Monday, September 28, 2009

106. Seaborgium


The Sea Borg

Prepare to be assimilated! The biggest hit of the 2089 television season is absolutely guaranteed to be Star Trek: The Sea Borg.

A little background, first. The Star Trek franchise began, humbly enough, with a television show that ran for three seasons before being canceled. It went immediately into reruns which, though accountants assure us that the show has yet to turn a profit, continue to this very day. Indeed, the show's popularity was so great that eventually the original cast members, by then a little long in the tooth, were brought back to make Star Trek: The Motion Picture. It was a success, and the sequels continued until the advancing age of its principals became an outright embarrassment.

Thus was born Star Trek: The Next Generation, a new television series designed to be the breeding ground for another series of movies. While its characters grew and prospered (and got older), other shows were spun off from the franchise's hardy root stock: Star Trek: Deep Space Nine, known affectionately to its fans as "Star Trek: The Mall," and Star Trek: Voyager, known less affectionately as "Star Trek: Lost in Space." A sort of prequel to the original series, Star Trek: Enterprise, shortly ensued.

Once begun, there was no end to the proliferation of Star Treks. Because the shows were being commissioned by studio executives who were not particularly receptive to innovation, the new series were often based on sci-fi of the past. Thus were born Star Trek: Solaris, Star Trek: Dark Star, and Star Trek: 1984, all of which proved far more successful than anybody could have reasonably expected and encouraged further spin-offs, leading ultimately to such fiascos as Star Trek: Black Hole, Star Trek: Tron, and (ironically enough) Star Trek: Lost in Space. Most regrettable of the lot was Star Trek: Plan 9 From Outer Space, a series so disastrously misconceived as to throw the future of the entire franchise in doubt.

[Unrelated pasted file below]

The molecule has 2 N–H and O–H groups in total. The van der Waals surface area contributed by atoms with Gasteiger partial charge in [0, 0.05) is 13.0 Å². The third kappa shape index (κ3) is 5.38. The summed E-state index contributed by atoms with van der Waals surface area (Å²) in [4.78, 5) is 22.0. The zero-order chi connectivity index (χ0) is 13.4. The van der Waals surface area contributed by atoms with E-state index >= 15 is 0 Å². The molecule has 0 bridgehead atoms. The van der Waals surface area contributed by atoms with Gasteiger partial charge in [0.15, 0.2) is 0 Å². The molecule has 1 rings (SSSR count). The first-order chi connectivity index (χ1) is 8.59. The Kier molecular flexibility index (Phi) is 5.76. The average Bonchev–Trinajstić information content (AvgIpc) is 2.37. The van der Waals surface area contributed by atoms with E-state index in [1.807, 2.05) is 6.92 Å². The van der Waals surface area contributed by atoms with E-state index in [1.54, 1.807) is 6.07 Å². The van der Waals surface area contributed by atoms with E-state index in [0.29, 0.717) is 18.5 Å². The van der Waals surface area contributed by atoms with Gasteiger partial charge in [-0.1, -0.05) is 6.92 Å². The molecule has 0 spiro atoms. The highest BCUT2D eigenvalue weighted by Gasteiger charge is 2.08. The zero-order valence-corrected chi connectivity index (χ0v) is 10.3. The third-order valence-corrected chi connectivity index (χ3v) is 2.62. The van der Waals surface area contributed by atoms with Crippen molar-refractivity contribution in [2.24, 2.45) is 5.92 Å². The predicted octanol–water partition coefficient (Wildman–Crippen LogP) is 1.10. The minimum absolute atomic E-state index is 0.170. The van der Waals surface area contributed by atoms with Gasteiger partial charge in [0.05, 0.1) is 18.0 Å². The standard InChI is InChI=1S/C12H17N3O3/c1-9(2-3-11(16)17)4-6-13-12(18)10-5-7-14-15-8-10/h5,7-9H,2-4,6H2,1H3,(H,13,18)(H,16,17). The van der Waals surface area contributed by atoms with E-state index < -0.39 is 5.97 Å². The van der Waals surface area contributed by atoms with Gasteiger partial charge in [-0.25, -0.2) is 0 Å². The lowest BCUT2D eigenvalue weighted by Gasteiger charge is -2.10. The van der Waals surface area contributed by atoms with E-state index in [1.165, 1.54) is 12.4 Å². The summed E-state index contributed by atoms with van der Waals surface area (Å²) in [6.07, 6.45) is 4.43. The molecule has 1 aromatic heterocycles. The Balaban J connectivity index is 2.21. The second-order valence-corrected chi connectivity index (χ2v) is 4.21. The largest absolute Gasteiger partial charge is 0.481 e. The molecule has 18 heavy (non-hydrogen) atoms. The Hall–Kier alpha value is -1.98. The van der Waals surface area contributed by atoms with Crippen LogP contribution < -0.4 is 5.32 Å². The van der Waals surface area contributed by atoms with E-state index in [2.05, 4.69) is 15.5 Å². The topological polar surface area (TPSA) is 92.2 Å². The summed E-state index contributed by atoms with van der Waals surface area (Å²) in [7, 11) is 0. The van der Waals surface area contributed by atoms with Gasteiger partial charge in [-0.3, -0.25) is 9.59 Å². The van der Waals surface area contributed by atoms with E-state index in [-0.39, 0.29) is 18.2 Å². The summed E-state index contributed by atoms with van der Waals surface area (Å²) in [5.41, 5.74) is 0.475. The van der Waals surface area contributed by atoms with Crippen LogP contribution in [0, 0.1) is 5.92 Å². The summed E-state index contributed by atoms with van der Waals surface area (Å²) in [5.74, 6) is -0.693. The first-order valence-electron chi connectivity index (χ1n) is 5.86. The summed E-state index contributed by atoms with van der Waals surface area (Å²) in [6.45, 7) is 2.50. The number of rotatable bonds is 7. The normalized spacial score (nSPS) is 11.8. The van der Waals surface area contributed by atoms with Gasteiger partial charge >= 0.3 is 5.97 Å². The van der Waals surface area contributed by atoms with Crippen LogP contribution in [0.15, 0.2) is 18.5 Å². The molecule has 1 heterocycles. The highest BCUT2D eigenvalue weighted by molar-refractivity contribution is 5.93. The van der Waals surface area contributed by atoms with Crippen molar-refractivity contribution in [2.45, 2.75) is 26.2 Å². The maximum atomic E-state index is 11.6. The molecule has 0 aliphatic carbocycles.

The problem was that though a successful show could last a decade or so, inevitably the cast would age to the degree that their heroics became laughable. A solution had to be found. And it was—in one of the most popular recurrent villains of the franchise universe, the Borg. The Borg, as everybody knows, were a collective consciousness that traveled the universe in giant cubical ships, looking for new cultures to assimilate—a mission only slightly different in emphasis from that of the original Star Trek!

Best of all, the Borg were so heavily cyborged and covered with makeup and machinery that an actor's aging features could be completely hidden. And if an actor died, he could simply be replaced—under all that hardware, who could tell the difference? So, in an inspired plot twist, the cast and crew of the Enterprise LXVII were assimilated by the Borg and—because of their inherent decency—transformed their former enemies into good guys!

Thus was born the Star Trek: Borg franchise.

Star Trek: The Sea Borg, however, is good enough in its own right to make you forget about every ST:B series you've ever seen. It's better than Star Trek: Borg the Vampire Slayer and Star Trek: The Borg Files put together! This puppy has got everything: hurricanes, giant squids, and lots and lots of hot Borg babes in tiny little bikinis. It is—mark my words—going straight to the top!

So great is the anticipation that Star Trek: CNN has announced that the date of its premier will almost certainly be declared a national holiday by Star Trek: The American Congress.

© 2002 by Michael Swanwick and SCIFI.COM.

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